What Is A Blockchain?
From a viewpoint, a blockchain might not look different from other decentralized digital systems like, say, Wikipedia. With a blockchain, many people can write entries into a record of information, and a community of users can control the amendment of information records. Likewise, Wikipedia entries are the work of several publishers.
Now, Wikipedia is built into the World Wide Web using a client-server network model. A user (client) with permissions can change Wikipedia entries stored on a centralized server. But, its database is controlled by its administrators, putting access and permissions in the hands of a central authority.
The distributed database created by blockchain technology works differently. Wikipedia has a “master copy” edited on a server and all users see the new version. Blockchain allows every node in the network to reach the same conclusion, and update the record independently. The most popular one becomes the only existing official record instead of a master copy.
__That said, let us look at the intricacies of a blockchain. __
A blockchain is a special kind of database where you can only input data (you cannot remove or change) in structures called blocks. These blocks have storage limits. So, when they become full, they are linked to a fresh block. Each new block includes a hash of the previous block, you can call it a unique digital fingerprint. If we follow the chain backward, we will reach the first block known as the Genesis block.
(Image from GoBankingRates.com)
__What connects the blocks? __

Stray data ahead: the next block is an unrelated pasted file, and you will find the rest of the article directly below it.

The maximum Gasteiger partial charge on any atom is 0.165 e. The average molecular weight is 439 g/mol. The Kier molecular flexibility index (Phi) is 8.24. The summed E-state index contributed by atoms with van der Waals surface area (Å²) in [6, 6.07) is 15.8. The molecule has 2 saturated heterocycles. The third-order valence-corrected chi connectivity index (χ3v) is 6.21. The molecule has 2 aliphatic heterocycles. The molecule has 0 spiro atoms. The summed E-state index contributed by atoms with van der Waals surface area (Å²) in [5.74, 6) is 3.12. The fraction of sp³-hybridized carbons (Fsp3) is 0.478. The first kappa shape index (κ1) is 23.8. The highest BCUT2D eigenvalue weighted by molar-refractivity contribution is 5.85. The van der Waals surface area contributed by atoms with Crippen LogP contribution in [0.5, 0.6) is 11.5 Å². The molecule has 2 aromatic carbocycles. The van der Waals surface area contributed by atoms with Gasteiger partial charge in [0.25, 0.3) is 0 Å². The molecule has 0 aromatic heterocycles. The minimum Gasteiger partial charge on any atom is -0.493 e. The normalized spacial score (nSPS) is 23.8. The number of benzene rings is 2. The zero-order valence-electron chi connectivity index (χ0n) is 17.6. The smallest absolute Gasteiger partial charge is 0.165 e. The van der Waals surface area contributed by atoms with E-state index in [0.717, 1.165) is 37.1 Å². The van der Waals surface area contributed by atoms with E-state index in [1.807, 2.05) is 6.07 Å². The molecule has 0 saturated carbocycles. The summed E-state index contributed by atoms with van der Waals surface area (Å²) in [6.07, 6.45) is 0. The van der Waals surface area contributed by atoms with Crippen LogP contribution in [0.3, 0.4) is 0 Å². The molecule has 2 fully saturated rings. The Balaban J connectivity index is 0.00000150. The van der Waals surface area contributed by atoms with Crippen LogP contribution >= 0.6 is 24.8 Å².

The answer is quite simple and straightforward - hashing.
Hashing is the link that holds blocks together. Hashing is the practice of using an algorithm to map data of any size to a fixed length, this is called a hash value. The hashes used in blockchains are interesting, in that it is near impossible for you to find two sets of data with the same hash value.
What are some advantages of blockchain?
Blockchain is an emerging technology with many advantages in an increasingly digital world:
It uses a digital signature feature to conduct fraud-free transactions making it impossible to corrupt or change the data of an individual by other users without a specific digital signature.
Usually, you need the approval of regulatory authorities like a government or bank for transactions. However, with Blockchain technology, transactions are done with the mutual consensus of users.
It is programmable and can generate systematic actions, events, and payments automatically when the criteria of the triggers are met.
How does it work?
The blockchain is a public electronic ledger built around a P2P (peer-to-peer) system, openly shared among users to create an unchangeable record of transactions. Each one is time-stamped and linked to the previous one. But how does Blockchain technology work? Is this a significant change or a simple addition?
Blockchain is a combination of three leading technologies:
- Cryptographic keys
- A peer-to-peer network containing a shared ledger
- A means of computing to store the transactions and records of the network
The users employ cryptography keys to perform different types of digital interactions over the peer-to-peer network.
One of Blockchain technology’s leading features is the way it confirms and authorizes transactions. For instance, if two individuals wish to perform a transaction with a private and public key. The first person would attach the transaction information to the public key of the second person.
This information is gathered together into a block that contains a digital signature, a timestamp, and other important, relevant information. This block is transmitted across all of the network's nodes, and when the right individual uses his private key and matches it with the block, the transaction gets completed successfully.
In addition to conducting financial transactions, the Blockchain can also hold transactional details of properties, vehicles, etc
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